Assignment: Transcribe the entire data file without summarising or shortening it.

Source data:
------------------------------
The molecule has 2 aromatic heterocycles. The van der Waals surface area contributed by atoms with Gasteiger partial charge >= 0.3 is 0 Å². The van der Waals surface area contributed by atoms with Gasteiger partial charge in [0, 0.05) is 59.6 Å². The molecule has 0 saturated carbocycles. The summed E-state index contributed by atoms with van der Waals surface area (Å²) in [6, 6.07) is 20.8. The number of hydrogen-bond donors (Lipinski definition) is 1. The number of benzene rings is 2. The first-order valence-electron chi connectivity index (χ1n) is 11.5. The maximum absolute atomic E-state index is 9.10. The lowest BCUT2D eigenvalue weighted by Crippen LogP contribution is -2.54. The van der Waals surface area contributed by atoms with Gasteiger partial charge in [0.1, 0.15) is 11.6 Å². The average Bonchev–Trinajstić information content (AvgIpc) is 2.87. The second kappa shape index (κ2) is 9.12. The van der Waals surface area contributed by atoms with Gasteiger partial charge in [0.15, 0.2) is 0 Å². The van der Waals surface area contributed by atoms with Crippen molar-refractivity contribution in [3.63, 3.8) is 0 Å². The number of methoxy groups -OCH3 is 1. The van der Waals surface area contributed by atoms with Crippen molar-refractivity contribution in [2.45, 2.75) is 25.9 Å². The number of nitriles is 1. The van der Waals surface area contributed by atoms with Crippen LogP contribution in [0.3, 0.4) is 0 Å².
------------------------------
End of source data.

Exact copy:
The molecule has 2 aromatic heterocycles. The van der Waals surface area contributed by atoms with Gasteiger partial charge >= 0.3 is 0 Å². The van der Waals surface area contributed by atoms with Gasteiger partial charge in [0, 0.05) is 59.6 Å². The molecule has 0 saturated carbocycles. The summed E-state index contributed by atoms with van der Waals surface area (Å²) in [6, 6.07) is 20.8. The number of hydrogen-bond donors (Lipinski definition) is 1. The number of benzene rings is 2. The first-order valence-electron chi connectivity index (χ1n) is 11.5. The maximum absolute atomic E-state index is 9.10. The lowest BCUT2D eigenvalue weighted by Crippen LogP contribution is -2.54. The van der Waals surface area contributed by atoms with Gasteiger partial charge in [0.1, 0.15) is 11.6 Å². The average Bonchev–Trinajstić information content (AvgIpc) is 2.87. The second kappa shape index (κ2) is 9.12. The van der Waals surface area contributed by atoms with Gasteiger partial charge in [0.15, 0.2) is 0 Å². The van der Waals surface area contributed by atoms with Crippen molar-refractivity contribution in [3.63, 3.8) is 0 Å². The number of methoxy groups -OCH3 is 1. The van der Waals surface area contributed by atoms with Crippen molar-refractivity contribution in [2.45, 2.75) is 25.9 Å². The number of nitriles is 1. The van der Waals surface area contributed by atoms with Crippen LogP contribution in [0.3, 0.4) is 0 Å².